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Would a $12 Minimum Wage in California Hurt Poor People?

David Callahan

Next November, Californians will decide whether to raise the state's minimum wage to $12 an hour -- which would be the highest level of any state and not so far from the $15 an hour goal often mentioned by labor activists.

Surprisingly, this proposal is getting on the ballot courtesy of a wealthy Californian businessman Ron Unz. (Yes, the same Ron Unz who earlier led a campaign to eliminate bilingual education in California.) Why does Unz want such a big hike? One reason is that he's a conservative who doesn't think that corporations should be leeching off taxpayers by paying workers so little money that they end up on public assistance -- a subsidy we've been talking up here for months. Unz told the New York Times:

“There are so many very low-wage workers, and we pay for huge social welfare programs for them,” he said in an interview. “This would save something on the order of tens of billions of dollars. Doesn’t it make more sense for employers to pay their workers than the government?”
But Unz's other motive, apparently, is to curb illegal immigration. Unz has argued that California's sweatshops -- which pull in lots of poor illegal immigrants -- would be devastated by a higher minimum wage. Unz wrote in 2011:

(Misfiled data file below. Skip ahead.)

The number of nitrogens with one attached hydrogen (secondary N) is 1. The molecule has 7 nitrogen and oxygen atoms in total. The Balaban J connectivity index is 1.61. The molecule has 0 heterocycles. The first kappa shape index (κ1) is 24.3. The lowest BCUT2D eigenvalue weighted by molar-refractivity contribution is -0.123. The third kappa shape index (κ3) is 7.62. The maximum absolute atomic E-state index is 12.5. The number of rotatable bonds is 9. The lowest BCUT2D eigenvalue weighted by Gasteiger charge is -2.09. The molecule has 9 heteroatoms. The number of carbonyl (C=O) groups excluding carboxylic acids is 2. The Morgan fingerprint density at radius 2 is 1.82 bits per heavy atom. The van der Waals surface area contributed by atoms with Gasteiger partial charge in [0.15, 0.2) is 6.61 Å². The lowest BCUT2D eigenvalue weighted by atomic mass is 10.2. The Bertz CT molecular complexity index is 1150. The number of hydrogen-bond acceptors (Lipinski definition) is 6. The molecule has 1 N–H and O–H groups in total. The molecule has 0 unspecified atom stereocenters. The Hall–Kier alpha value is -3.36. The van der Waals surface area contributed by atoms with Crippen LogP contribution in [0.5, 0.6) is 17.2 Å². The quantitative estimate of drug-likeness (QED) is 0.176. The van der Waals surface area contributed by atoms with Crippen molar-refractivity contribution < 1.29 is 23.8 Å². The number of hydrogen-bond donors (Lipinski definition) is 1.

The automatic rejoinder to proposals for hiking the minimum wage is that “jobs will be lost.” But in today’s America a huge fraction of jobs at or near the minimum wage are held by immigrants, often illegal ones. Eliminating those jobs is a central goal of the plan, a feature not a bug.
Bruce Barlett explores the interesting history in today's Times of using the minimum wage to drive undesirables out of the labor market. But whatever Unz's motives, unions are sure to get behind the Unz measure.
 
However, if Unz is right -- if a higher minimum wage does make these jobs more desirable to a higher caliber worker -- that raises important questions about how the least skilled workers will fare if the ballot initiative succeeds. If college grads are suddenly lining up for jobs flipping burgers because they pay a lot more, where does that leave high school dropouts? Not in a good place perhaps. 
 
On the other hand, in a strong economy, college grads won't be lining up for these jobs. And one way to get the economy going is to stimulate demand by putting more money in the pockets of low-wage workers.